Liverpool fans react furiously as club prepares to charge £77 for tickets

Owners Fenway Sports Group are accused of ignorning supporters after revealing overhaul of ticket pricing and structure

Liverpool supporters have reacted angrily to the club’s new ticket-price structure after it was announced some seats in the new Main Stand will cost £77 next season.

In a review of the club’s ticketing structure and pricing, Liverpool plan to make around 2,500 seats available to youngsters for each Premier League game, some costing as little as £9 as the club seek to increase accessibility.

In addition, 50 tickets per match will be distributed free of charge via a Young Fan Initiative scheme. Liverpool state 64 per cent of season-ticket prices will either decrease or remain the same.

But those reductions come as the price of other seats increases, with the most expensive general admission ticket to be £77, causing anger among fans.

The new measures follow a 13-month consultation with the Ticket Working Group, part of the official Liverpool Supporters Committee. They handed the club an eight-point plan, six of which the club feel they addressed.

The club would not agree to charge £30 a ticket across 70 per cent of the stadium, and they would not end the categorisation of Premier League games, where ticket prices vary greatly.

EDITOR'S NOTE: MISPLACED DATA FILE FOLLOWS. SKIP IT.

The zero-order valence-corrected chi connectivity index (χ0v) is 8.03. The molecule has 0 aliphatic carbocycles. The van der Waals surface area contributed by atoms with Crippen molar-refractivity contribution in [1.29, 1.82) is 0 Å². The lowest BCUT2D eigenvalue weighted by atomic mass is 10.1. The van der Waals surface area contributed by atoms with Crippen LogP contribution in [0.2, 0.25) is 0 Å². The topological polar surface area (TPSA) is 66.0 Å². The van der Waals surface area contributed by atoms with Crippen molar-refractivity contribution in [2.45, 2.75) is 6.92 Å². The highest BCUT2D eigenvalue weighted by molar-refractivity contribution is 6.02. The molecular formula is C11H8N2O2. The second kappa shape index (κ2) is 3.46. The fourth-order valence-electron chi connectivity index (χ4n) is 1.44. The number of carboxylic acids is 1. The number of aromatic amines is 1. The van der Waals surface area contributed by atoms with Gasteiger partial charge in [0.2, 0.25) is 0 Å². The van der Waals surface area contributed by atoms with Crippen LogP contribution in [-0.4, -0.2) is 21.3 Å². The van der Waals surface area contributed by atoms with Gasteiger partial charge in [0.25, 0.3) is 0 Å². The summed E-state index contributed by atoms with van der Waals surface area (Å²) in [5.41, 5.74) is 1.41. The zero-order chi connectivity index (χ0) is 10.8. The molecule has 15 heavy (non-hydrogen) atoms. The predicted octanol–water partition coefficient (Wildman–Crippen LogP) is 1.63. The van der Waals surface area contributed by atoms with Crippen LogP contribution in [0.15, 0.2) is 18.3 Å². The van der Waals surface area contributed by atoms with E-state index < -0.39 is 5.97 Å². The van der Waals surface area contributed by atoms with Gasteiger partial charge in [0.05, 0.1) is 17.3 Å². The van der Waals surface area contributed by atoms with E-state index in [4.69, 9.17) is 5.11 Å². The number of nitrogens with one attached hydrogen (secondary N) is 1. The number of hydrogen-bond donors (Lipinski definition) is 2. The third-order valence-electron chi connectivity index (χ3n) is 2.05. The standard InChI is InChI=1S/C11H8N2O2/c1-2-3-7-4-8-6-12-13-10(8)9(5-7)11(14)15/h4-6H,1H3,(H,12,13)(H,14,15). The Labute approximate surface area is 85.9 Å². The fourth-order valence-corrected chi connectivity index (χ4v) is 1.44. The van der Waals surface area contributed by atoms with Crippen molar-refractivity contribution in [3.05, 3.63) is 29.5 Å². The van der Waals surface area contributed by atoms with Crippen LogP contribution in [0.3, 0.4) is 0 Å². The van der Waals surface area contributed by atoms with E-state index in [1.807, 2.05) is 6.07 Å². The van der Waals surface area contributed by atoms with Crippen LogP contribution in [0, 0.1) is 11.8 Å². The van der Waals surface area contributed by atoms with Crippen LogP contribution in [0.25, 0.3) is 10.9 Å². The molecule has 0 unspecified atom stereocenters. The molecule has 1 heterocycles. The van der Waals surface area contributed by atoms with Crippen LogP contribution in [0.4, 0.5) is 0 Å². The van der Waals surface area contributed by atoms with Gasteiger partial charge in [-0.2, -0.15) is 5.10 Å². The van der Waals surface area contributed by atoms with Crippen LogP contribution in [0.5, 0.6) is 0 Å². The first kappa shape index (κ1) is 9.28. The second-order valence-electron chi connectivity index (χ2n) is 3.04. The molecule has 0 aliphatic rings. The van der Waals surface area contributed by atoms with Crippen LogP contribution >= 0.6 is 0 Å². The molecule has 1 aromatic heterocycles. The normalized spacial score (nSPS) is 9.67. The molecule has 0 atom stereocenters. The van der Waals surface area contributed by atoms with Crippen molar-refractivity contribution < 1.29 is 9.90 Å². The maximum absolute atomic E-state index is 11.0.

A statement from the Liverpool Supporters Committee read: “The outcome is extremely disappointing and a missed opportunity for LFC to lead in a fairer approach to ticket prices.

“After months of time and effort, meetings and debate of ideas and plans to lower supporters’ costs, the owners have chosen to increase prices for many. In the context of the huge income rises the club will receive next year, to up their revenue from fans through season and match-day tickets is both unnecessary and morally unjustifiable.”

Anger has been directed squarely at Liverpool’s owners, Fenway Sports Group, with supports believing the huge new television deal about to benefit Premier League clubs presented the perfect chance take the financial burden off supporters.

Jay McKenna, a spokesman for fans group Spirit of Shankly, told the Liverpool Echo: “Our frustration is with the owners. We have met with a lot of Liverpool-based staff and they have been open, honest and engaged. Yet we submitted proposals to the owners and asked to meet them and didn’t even get a reply. The decision-making came from Boston no doubt – the final say was with the owners.

Ian Ayre, the club’s chief executive, defended the increase. He said: “We always carefully consider ticket pricing to ensure the long-term sustainability and competitiveness of the Club while listening to the views of our match-going fans to understand the priorities around accessibility and affordability.


“The feedback has been clear that having more local and young people at Anfield is a priority and we are delighted to be launching these new ticketing initiatives.”
 

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